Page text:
besson3c Oct 31, 2006 01:34 AM
Quote, Originally Posted by Dork. (Post 3186855)
He seems to be the only one who did it publically. For all we know, any number of people were taking advantage of this loophole, for nefarious purposes. A loophole which Chuck Schumer knew about 18 months ago, who is a person you would think has enough authority to demand changes, and yet nothing happened.

I don't think the FBI necessarily showed poor judgement, though, because they can't assume that this guy was harmless, they are duty-bound to investigate and make sure this wasn't part of something larger. Yes, we are pretty sure now that this guy was simply acting on his own to demonstrate flaws, but that may not have been apparent to the FBI when the story first broke. Unfortunately, being investigated by the FBI for anything computer-related involves an invasive search and the confiscation of most of the computer equipment in your house, which can be ruinious for a grad student working on a thesis. Hopefully, he gets it back in short order.

I feel sorry for the guy, but I can't get too outraged over it.

I guess I don't blame the FBI either, actually... They were just doing their job, although I think that if either party read his blog it would have been pretty clear what the context was. They could have simply asked him to remove the content... getting a search warrant and breaking into his house hardly seems like it was a justified response in appropriate proportion to the severity of the problem, do you agree?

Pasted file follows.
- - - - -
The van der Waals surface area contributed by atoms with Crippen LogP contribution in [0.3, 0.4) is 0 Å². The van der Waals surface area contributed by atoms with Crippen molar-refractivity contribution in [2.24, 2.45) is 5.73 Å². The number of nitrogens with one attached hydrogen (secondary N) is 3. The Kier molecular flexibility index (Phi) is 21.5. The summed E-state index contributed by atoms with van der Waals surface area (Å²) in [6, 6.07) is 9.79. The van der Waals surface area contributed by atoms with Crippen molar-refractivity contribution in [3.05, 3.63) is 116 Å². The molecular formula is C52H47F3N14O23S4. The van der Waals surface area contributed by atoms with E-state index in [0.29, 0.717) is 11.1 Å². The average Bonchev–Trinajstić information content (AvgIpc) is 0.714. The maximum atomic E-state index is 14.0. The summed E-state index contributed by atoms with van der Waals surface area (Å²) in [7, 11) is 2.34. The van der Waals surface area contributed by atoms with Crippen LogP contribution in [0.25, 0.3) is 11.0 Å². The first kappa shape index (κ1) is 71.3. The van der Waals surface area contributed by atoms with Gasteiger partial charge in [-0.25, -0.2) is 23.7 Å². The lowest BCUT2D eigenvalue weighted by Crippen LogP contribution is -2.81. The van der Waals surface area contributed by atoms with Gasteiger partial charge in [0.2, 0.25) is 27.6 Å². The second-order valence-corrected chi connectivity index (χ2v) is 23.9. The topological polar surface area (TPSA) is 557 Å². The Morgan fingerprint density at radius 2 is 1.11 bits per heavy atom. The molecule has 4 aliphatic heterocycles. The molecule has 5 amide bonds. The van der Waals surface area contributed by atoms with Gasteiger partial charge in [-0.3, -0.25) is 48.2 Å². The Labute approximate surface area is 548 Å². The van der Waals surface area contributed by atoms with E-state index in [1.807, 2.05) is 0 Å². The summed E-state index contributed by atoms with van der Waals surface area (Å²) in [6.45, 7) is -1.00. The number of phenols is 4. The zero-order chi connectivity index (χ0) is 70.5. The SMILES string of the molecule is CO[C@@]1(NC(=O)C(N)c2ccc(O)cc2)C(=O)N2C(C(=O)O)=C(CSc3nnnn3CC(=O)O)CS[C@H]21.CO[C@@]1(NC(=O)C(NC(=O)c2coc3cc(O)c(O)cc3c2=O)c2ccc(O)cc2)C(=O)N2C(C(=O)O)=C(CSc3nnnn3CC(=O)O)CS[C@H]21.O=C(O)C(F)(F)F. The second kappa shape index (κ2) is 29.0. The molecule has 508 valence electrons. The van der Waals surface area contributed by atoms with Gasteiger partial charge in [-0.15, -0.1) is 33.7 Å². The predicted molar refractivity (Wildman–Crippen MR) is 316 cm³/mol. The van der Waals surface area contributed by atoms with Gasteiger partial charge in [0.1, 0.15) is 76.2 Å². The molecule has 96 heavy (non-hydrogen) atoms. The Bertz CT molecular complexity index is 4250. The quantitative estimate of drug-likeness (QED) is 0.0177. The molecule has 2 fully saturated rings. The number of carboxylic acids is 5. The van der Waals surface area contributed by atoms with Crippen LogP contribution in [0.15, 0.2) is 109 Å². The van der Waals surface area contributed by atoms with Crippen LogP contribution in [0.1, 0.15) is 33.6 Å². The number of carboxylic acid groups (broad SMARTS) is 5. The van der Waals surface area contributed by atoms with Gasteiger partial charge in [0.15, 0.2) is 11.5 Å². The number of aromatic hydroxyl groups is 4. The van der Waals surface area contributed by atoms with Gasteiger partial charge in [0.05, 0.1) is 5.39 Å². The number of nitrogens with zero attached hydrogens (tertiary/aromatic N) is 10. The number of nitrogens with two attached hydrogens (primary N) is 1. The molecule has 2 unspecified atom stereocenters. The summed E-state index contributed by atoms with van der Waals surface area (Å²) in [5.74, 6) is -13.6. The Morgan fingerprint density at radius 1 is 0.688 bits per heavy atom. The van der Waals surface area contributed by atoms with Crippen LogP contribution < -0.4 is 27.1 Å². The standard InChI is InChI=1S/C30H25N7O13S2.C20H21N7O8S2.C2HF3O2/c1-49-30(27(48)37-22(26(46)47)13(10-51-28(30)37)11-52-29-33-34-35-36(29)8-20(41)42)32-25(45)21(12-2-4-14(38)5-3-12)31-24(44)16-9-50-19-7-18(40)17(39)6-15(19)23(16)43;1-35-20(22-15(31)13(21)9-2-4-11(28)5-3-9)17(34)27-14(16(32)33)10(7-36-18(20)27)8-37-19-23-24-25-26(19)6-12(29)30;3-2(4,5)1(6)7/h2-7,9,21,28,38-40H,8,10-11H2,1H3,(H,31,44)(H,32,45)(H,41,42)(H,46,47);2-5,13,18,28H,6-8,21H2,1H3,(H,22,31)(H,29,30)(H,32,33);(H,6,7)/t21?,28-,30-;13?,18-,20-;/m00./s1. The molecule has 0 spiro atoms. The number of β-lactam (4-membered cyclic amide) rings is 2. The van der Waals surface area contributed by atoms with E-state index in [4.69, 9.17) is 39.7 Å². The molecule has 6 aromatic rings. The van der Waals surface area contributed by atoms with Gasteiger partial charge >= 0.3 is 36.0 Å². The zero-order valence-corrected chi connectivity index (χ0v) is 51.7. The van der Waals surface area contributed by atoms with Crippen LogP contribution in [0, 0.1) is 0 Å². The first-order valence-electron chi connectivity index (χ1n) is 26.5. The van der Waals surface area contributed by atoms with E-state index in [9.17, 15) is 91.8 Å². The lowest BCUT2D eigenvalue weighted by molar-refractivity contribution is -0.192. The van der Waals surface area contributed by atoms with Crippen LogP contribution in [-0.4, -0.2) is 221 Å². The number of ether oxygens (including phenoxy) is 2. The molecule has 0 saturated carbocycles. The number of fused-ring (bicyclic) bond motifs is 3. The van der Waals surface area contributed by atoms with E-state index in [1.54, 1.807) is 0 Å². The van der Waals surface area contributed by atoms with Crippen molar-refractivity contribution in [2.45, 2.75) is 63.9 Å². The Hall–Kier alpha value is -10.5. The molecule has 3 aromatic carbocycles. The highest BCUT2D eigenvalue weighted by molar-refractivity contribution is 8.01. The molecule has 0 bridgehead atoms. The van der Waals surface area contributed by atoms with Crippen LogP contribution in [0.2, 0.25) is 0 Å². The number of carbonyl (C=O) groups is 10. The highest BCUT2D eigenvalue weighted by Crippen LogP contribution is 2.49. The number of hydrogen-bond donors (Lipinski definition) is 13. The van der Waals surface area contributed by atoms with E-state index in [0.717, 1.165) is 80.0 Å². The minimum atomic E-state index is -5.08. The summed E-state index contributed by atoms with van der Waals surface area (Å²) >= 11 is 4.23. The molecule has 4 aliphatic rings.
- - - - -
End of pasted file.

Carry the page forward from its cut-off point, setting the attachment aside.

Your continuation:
marden Oct 31, 2006 04:21 AM
Quote, Originally Posted by besson3c (Post 3186904)
To whom, and why would anybody listen? They didn't listen to a US senator after all...
Democratic Senator Charles Schumer, that is.

Who did HE try to alert to this? ANYONE???

[liberal type of rant that happens when they aren't told what to think]It is proof positive that Democrats can't be trusted with national security. Here the Senator had this info and he did nothing about it at all because he didn't think it was important. He just sat on it and tried to ignore it. That's what Clinton did and that's what ALL Democracks do![/liberal type of rant that happens when they aren't told what to think]